The SCOTUS today announced that it will take a major Second Amendment case. The case comes to the SCOTUS from New York, in the 2nd Circuit. New York--like eight other Blue states--requires a gun owner to provide what the state regards as a "proper cause" for wanting to "bear arms" outside his home. The reality is that, unless you're politically connected, it becomes extremely difficult to carry a firearm in any of those states. In the case at hand, New York was denying concealed carry permits to persons who said they wanted to bear a firearm for "self defense"--a pretty traditional reason.
Thus, the issue is pretty straightforward. Can a state demand a reason why a person wishes to exercise a constitutional right: not only to "keep" a firearm (in your residence) but to "bear" it. Next up--First Amendment? Why do you want to express a viewpoint that the government regards as not "proper?"
Now, while this case is, on its face, fairly narrow, it's also possible that the SCOTUS could address related issues that go beyond the actual holding. Such issues might include the extent to which states may regulate the 2nd Amendment right to keep and bear arms more generally. For example, other states than those most directly affected by this case have various laws in place that make gun ownership--let alone bearing a firearm--difficult or somewhat expensive. These measures go beyond such relatively traditional measures such as a ban on felons owning firearms. As a result, this case is raising hopes and apprehensions on both sides of the issue.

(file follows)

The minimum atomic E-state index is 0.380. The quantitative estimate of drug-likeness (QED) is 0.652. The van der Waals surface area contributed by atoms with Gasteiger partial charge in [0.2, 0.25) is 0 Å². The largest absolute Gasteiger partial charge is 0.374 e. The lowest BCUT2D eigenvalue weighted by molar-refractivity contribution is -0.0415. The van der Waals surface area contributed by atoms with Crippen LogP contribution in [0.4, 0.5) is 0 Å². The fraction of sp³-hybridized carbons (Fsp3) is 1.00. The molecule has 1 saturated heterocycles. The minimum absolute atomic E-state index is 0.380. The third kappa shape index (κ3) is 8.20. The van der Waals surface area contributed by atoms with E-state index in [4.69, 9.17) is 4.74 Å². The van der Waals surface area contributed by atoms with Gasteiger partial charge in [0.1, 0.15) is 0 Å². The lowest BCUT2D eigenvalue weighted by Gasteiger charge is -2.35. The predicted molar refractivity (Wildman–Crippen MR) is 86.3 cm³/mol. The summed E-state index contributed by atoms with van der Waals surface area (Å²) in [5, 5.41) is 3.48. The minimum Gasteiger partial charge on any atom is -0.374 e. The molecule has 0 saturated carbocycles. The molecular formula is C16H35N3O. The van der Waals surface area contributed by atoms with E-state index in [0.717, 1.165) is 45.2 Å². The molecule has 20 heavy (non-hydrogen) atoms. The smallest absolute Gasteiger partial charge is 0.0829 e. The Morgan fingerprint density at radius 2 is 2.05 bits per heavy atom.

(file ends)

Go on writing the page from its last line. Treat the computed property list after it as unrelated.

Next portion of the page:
Thus, while the terms of the grant of certiorari are very limited, that won't prevent justices from voicing their views and presenting arguments that could sway lower courts on related issues:
"The petition for a writ of certiorari is granted limited to the following question: Whether the State's denial of petitioners' applications for concealed-carry licenses for self-defense violated the Second Amendment," the court said in an order.
Fox has a pretty lucid account of this case, despite the somewhat misleading headline:
Supreme Court agrees to hear what could be the biggest gun rights case in more than a decade
The Supreme Court announced Monday that it will hear a major gun rights case over whether ordinary citizens can be legally prohibited from carrying concealed handguns for self-defense outside their homes.
Don't you luv that phrase: "ordinary citizens"?
The case, brought by the New York State Rifle & Pistol Association, challenges a New York law that prohibits citizens from carrying a gun outside their home without a license that the state makes difficult to obtain.
The state requires license applicants to show that "proper cause exists" for a person to have one. The Second Circuit Court of Appeals ruled in August that the law is constitutional.
New York is among eight states that limit who has the right to carry a weapon in public. The others are: California, Delaware, Hawaii, Maryland, Massachusetts, New Jersey and Rhode Island.